Compared to last week, western Canadian yearling prices traded $2-$4 higher; prices for mid-weight calves were quoted $4-$8 above week-ago levels. Calves under 550 lbs. traded $6 to as much as $10 higher compared to seven days earlier.
Improving feedlot margins were the main factor driving the feeder market. June and August live cattle futures each made a fresh contract high last week and fed cattle basis levels for the summer months appear to be quite strong. Demand surged for all weight categories and quality yearling packages in Alberta were actually $6-$8 higher than last week. Calves were very well bid in the eastern Prairie regions with certain pockets in Manitoba trading $8-$10 above week-ago levels. Flesh discounts were not as severe last week but buyers wanted replacements on a full health program.
Cow-calf producers appear to be doing a good job of weaning or semi-weaning calves this year. Comments suggest we’re not seeing many groups straight off their mothers, which is supportive for the overall market. Sellers are not bringing vulnerable cattle to auction during adverse weather. A few minor details can make a big difference in the market structure. Buyers tend to congregate where there are better-quality cattle.
In east-central Alberta, medium-frame red mixed heifers with thicker butter on grain ration weighing 930 lbs. were quoted at $158 and larger-frame black steers weighing 950 lbs. were valued at $177. In southern Alberta, larger-frame Simmental blended steers averaging 870 lbs. were quoted at $181 landed in the feedlot. In Manitoba, Charolais-based steers weighing just over 800 lbs. were quoted at $189 and northwest of Winnipeg, mixed steers averaging 950 lbs. were quoted at $165.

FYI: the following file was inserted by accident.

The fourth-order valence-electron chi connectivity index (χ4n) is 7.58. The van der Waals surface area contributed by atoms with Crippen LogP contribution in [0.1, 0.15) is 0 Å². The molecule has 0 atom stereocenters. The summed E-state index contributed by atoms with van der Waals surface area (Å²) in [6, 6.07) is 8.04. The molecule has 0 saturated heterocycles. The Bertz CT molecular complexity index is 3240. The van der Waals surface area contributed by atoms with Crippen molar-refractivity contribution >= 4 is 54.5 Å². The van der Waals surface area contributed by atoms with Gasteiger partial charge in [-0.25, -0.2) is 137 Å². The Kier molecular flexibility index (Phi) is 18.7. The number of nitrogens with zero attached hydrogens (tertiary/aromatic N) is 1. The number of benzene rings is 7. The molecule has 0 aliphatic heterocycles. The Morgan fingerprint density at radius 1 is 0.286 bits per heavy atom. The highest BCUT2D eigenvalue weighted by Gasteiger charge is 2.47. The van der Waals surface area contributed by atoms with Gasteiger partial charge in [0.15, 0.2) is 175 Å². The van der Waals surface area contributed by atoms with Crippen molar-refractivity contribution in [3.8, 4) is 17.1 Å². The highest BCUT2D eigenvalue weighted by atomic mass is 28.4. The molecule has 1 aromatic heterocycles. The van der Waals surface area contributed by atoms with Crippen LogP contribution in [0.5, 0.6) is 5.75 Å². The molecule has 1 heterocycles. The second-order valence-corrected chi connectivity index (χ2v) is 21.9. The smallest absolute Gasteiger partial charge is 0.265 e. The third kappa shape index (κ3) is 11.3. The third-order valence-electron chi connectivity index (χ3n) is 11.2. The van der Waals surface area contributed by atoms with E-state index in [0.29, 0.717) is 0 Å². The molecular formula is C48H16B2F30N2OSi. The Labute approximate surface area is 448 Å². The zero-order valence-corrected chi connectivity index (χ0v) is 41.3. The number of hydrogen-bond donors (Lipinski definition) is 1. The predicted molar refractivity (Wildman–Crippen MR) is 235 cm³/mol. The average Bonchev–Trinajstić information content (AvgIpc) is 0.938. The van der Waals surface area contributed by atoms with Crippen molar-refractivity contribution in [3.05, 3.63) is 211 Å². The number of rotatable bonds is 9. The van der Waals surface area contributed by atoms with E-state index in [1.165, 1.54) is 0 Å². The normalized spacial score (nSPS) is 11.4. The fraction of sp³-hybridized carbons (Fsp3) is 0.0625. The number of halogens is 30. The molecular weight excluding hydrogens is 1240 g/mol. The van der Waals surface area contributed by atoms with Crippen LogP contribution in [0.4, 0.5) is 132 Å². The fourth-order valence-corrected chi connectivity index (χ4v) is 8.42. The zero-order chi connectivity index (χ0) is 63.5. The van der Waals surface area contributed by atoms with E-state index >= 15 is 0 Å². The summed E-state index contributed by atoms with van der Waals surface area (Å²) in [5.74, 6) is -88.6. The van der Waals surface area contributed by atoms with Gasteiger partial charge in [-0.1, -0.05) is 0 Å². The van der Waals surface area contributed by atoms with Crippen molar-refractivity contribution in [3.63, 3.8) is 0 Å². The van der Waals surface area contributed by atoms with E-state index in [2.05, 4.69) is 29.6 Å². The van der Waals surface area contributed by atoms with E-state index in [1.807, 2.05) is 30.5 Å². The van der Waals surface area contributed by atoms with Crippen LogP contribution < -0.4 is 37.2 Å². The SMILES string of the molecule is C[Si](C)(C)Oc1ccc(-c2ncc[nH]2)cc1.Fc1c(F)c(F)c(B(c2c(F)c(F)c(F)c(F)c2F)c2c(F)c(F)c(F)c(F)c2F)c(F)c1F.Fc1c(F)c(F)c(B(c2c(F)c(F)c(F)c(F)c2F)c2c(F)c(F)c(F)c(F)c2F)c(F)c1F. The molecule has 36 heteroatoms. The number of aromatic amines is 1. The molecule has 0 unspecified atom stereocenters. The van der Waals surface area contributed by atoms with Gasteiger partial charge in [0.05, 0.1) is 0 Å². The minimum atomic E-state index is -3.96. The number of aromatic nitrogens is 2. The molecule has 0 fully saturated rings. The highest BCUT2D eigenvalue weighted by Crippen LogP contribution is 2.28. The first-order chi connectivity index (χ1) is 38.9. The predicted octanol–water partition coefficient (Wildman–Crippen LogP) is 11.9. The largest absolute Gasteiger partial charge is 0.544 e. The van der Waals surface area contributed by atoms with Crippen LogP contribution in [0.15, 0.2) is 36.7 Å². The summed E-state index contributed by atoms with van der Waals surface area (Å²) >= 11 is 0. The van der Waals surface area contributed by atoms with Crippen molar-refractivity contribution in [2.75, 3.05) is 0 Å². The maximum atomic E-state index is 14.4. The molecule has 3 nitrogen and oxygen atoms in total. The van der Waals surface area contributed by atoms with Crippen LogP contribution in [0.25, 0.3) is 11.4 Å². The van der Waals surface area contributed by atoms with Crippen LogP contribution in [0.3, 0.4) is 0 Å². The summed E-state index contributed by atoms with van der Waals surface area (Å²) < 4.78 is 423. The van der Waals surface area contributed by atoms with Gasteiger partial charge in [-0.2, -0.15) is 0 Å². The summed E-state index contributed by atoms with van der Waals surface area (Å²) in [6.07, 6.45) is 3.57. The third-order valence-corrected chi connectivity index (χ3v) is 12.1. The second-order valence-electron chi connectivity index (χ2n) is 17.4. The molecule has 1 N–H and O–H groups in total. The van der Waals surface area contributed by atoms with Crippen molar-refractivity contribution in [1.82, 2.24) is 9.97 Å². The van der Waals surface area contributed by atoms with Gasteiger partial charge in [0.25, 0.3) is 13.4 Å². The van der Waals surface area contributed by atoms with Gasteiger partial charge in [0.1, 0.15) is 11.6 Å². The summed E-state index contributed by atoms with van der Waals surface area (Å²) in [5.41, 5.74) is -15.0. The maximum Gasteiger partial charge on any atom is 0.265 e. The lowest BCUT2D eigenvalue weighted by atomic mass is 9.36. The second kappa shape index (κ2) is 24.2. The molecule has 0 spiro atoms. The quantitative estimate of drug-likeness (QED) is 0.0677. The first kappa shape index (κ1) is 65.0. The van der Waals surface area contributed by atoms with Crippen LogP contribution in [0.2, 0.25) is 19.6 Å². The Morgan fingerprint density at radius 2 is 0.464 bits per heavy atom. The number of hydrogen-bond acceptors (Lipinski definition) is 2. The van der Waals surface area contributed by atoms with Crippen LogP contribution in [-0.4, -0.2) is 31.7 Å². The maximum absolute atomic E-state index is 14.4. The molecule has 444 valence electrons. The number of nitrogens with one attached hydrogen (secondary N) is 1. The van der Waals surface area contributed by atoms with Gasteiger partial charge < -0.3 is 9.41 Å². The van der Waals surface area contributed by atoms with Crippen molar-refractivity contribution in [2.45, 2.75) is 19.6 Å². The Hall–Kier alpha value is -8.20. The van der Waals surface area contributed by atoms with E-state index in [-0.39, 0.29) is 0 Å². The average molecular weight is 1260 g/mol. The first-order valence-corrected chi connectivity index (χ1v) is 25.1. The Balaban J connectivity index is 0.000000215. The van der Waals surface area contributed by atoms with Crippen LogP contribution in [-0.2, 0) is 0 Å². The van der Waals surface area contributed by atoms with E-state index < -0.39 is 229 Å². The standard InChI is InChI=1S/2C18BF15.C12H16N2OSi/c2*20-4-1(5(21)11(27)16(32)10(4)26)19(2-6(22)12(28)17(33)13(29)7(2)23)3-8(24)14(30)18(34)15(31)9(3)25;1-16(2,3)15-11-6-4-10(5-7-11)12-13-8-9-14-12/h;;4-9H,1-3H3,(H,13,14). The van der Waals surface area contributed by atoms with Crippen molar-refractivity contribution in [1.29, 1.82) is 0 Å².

In southern Alberta, Angus-based weaned steers on full health program weighing 625 lbs. were valued at $212 and similar-quality heifers averaging 650 lbs. were quoted at $188. In central Alberta, semi-weaned tan steers with health program weighing just over 500 lbs. were valued at $240. Southeast of Saskatoon, black steers averaging 540 lbs. were reported at $226 and similar-quality and -weight heifers were quoted at $193.
Alberta packers were buying fed cattle at an average price of $151 f.o.b. the feedlot, unchanged from the previous week; however, feed barley in southern Alberta is trading near historical highs with values quoted in the range of $300-$310 per tonne delivered. Break-even pen closeout prices are around $155, so finishing margins continue to hover in red ink in the short term.
— Jerry Klassen manages the Canadian office of Swiss-based grain trader GAP SA Grains and Produits Ltd. and is president and founder of Resilient Capital, specializing in proprietary commodity futures trading and market analysis. Jerry consults with feedlots on risk management and writes a weekly cattle market commentary. He can be reached at 204-504-8339 or via his website at ResilCapital.com.